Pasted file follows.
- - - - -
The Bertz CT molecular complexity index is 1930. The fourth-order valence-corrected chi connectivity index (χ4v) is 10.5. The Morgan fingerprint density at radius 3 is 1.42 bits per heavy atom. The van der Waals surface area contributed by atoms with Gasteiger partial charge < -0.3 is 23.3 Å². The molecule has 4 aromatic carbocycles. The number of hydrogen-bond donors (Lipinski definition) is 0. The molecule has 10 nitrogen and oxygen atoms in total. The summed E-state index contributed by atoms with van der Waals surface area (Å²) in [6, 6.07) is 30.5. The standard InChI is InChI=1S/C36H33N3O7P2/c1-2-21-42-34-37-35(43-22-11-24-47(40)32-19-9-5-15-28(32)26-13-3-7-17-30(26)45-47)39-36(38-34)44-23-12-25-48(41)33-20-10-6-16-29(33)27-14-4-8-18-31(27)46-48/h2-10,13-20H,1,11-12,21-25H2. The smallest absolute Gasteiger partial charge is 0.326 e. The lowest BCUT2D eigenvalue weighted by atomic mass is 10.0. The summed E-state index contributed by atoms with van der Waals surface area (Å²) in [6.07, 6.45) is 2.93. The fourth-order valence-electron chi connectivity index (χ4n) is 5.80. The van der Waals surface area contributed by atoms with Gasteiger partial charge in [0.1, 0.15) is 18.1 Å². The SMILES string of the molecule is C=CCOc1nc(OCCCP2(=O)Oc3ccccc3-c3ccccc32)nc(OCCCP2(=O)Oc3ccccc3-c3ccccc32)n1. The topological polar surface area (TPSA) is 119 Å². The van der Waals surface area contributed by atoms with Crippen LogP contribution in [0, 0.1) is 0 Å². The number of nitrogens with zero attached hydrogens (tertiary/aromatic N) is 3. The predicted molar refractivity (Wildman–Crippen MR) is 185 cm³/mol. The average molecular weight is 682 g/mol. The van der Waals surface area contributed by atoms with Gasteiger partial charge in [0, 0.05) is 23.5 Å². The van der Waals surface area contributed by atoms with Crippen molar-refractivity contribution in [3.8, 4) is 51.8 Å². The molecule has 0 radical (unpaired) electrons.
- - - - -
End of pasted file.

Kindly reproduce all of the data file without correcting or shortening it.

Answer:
The Bertz CT molecular complexity index is 1930. The fourth-order valence-corrected chi connectivity index (χ4v) is 10.5. The Morgan fingerprint density at radius 3 is 1.42 bits per heavy atom. The van der Waals surface area contributed by atoms with Gasteiger partial charge < -0.3 is 23.3 Å². The molecule has 4 aromatic carbocycles. The number of hydrogen-bond donors (Lipinski definition) is 0. The molecule has 10 nitrogen and oxygen atoms in total. The summed E-state index contributed by atoms with van der Waals surface area (Å²) in [6, 6.07) is 30.5. The standard InChI is InChI=1S/C36H33N3O7P2/c1-2-21-42-34-37-35(43-22-11-24-47(40)32-19-9-5-15-28(32)26-13-3-7-17-30(26)45-47)39-36(38-34)44-23-12-25-48(41)33-20-10-6-16-29(33)27-14-4-8-18-31(27)46-48/h2-10,13-20H,1,11-12,21-25H2. The smallest absolute Gasteiger partial charge is 0.326 e. The lowest BCUT2D eigenvalue weighted by atomic mass is 10.0. The summed E-state index contributed by atoms with van der Waals surface area (Å²) in [6.07, 6.45) is 2.93. The fourth-order valence-electron chi connectivity index (χ4n) is 5.80. The van der Waals surface area contributed by atoms with Gasteiger partial charge in [0.1, 0.15) is 18.1 Å². The SMILES string of the molecule is C=CCOc1nc(OCCCP2(=O)Oc3ccccc3-c3ccccc32)nc(OCCCP2(=O)Oc3ccccc3-c3ccccc32)n1. The topological polar surface area (TPSA) is 119 Å². The van der Waals surface area contributed by atoms with Crippen LogP contribution in [0, 0.1) is 0 Å². The number of nitrogens with zero attached hydrogens (tertiary/aromatic N) is 3. The predicted molar refractivity (Wildman–Crippen MR) is 185 cm³/mol. The average molecular weight is 682 g/mol. The van der Waals surface area contributed by atoms with Gasteiger partial charge in [0, 0.05) is 23.5 Å². The van der Waals surface area contributed by atoms with Crippen molar-refractivity contribution in [3.8, 4) is 51.8 Å². The molecule has 0 radical (unpaired) electrons.